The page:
On a clear, sunny day on Tuesday, a Philippine Air Force C 295 transport plane took off at the Antonio Bautista military airbase in Puerto Princesa City for a 4-hour overflight of the West Philippine Sea, carrying reporters from various Palawan and Manila-based news agencies for an ocular inspection of the Julian Felipe Reef, a partly submerged reef system just 175 nautical miles from the southern Palawan town of Bataraza, and the latest flashpoint in the long-running sovereignty conflict between the Philippines and China.
Days earlier, on March 21, the Philippine government had fired a diplomatic protest to Beijing to protest the presence of some 220 alleged Chinese militia and Coast Guard vessels, described by defense secretary Delfin Lorenzana as a “provocation” and an effort at militarization of the area` by the Chinese.
The Chinese Embassy in Manila, in an official statement, had denied that the ships were its so-called militia vessels and claimed that those were ordinary fishing vessels and were merely taking shelter from the rough seas.
When we reached the area midday on Tuesday, the weather was perfect and without any indication of any impending turbulence. The waters were calm as they could be, typical as it was the onset of summer.
Randomly spread out around Julian Felipe Reef were hundreds of what appeared to be large fishing vessels, apparently moored in deep waters as they were mostly stationary. The boats were spread out all over the reef, and even spilling over the nearby Kennan, Gaven, and Johnson reefs.
If the fishing vessels had indeed sheltered at the Julian Felipe Reef as claimed by the official Chinese Embassy statement, they had not left after a supposed storm and did not appear to be in a hurry to leave.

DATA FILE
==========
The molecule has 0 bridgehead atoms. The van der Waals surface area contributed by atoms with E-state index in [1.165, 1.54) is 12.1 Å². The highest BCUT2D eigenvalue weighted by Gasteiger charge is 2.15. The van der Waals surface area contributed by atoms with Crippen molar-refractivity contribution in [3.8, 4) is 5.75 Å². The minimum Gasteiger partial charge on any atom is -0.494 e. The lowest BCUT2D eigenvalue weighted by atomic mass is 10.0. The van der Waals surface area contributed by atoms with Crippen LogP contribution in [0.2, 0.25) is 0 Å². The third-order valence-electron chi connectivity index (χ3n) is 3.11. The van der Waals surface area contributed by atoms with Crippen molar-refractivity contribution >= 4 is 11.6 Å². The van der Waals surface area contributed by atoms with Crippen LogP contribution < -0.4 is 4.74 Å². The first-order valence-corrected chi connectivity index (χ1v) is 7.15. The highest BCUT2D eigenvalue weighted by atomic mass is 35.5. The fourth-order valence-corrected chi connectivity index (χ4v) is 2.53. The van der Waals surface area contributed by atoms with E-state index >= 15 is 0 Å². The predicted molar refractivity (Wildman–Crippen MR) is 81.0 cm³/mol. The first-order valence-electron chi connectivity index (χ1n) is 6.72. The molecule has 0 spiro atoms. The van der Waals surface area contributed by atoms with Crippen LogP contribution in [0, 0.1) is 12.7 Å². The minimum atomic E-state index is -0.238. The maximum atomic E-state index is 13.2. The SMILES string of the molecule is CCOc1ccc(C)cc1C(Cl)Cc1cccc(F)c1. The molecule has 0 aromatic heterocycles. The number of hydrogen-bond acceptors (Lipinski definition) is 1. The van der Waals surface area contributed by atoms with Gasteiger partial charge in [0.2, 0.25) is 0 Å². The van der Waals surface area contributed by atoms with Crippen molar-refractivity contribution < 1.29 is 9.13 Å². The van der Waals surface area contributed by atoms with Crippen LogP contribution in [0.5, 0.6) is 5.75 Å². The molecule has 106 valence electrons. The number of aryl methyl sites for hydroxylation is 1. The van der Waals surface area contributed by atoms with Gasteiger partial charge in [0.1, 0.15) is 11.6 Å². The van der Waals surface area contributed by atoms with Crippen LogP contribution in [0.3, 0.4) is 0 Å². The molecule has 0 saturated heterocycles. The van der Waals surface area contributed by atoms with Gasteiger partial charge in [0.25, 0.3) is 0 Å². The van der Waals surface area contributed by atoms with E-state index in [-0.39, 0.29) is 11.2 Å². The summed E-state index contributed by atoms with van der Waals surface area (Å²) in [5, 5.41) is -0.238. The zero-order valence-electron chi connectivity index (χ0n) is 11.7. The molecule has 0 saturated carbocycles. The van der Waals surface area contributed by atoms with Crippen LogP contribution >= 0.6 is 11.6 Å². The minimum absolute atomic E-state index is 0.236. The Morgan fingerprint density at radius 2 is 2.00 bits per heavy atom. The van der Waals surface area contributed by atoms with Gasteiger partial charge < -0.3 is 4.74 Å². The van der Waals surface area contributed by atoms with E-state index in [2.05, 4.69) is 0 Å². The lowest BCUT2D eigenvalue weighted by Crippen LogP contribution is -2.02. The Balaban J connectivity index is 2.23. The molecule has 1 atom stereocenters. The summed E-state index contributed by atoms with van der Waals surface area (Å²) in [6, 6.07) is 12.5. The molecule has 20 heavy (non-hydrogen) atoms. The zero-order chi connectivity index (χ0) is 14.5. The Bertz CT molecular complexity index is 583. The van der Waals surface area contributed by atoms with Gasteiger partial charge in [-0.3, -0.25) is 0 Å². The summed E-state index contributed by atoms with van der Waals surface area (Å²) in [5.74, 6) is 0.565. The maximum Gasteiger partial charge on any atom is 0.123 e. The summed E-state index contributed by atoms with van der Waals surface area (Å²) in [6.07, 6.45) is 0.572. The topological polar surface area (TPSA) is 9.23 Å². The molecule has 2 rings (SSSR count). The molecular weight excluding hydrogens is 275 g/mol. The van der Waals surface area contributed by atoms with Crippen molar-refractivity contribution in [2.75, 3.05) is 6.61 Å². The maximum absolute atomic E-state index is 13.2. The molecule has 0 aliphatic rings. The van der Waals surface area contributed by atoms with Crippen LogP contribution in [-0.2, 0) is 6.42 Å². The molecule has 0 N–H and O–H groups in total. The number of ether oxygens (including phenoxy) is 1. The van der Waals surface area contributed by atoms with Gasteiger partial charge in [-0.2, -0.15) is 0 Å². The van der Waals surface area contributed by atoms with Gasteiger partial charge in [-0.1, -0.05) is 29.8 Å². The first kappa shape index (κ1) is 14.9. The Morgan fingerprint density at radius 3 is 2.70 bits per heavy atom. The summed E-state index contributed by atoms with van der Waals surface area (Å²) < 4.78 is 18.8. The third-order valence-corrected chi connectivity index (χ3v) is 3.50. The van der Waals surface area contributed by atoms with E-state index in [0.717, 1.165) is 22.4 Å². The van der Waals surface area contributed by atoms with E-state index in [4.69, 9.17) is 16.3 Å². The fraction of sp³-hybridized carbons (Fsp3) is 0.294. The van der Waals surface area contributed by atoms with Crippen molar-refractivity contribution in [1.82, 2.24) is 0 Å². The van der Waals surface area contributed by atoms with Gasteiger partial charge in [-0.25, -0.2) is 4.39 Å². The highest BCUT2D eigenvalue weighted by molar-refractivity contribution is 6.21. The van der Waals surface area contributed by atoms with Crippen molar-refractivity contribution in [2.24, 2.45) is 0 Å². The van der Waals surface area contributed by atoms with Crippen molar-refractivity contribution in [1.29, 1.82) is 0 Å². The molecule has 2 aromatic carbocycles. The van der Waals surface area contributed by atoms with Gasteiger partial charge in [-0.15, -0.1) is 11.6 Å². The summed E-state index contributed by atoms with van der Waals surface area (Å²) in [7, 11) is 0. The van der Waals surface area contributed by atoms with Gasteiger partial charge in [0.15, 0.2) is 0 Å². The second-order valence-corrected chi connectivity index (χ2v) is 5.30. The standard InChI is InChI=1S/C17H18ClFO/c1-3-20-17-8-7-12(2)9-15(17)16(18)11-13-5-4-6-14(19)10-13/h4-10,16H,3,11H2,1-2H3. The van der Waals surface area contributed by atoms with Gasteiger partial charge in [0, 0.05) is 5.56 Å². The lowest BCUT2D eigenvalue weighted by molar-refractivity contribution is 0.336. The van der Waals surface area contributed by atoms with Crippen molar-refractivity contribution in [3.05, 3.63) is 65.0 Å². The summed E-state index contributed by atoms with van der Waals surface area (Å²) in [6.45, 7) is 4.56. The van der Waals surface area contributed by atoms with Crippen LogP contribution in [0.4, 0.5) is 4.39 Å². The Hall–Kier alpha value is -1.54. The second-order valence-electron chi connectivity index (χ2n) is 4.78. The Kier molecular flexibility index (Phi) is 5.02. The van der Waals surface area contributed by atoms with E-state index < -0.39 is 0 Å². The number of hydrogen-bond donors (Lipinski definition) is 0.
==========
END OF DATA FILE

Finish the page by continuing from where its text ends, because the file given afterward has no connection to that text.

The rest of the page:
Earlier reports claimed that Chinese vessels had been coming in and out in large numbers in Julian Felipe Reef (internationally named Whitsun Reef) since December 2020.
As Beijing had repeatedly rejected the international tribunal ruling in The Hague in 2016 which recognized the Philippines’ sovereignty over the area, China had been bold in asserting authority over the WPS and the rest of the South China Sea, often challenging vessels from other nations coming within the area where it had to build a string of artificial islands, some becoming military fortifications such as Mischief Reefs which they took over in the mid-1990s.
The conversation between our Filipino Air Force pilot and the Chinese military in the area were recorded on the plane’s computer system, typical of the standard warning issued by the Chinese in attempts to drive away its intruders.
CHINESE MILITARY: YOU ARE APPROACHING A CHINESE REEF. TO AVOID ANY MOVE THAT MAY CAUSE MISUNDERSTANDING PLEASE LEAVE IMMEDIATELY
PHILIPPINE PILOT: THIS IS GOVERNMENT PHILIPPINE AIRCRAFT WE ARE CONDUCTING ROUTINE MARITIME PATROL OVER PHILIPPINE EEZ AND WE AREA PROCEEDING BASED ON OUR PLANNED ROUTE.
There was no further incident apart from the anticipated challenge issued by the Chinese, and the Philippine Air Force plane proceeded ahead with its flyover mission. (with reports from Ruth Rodriguez)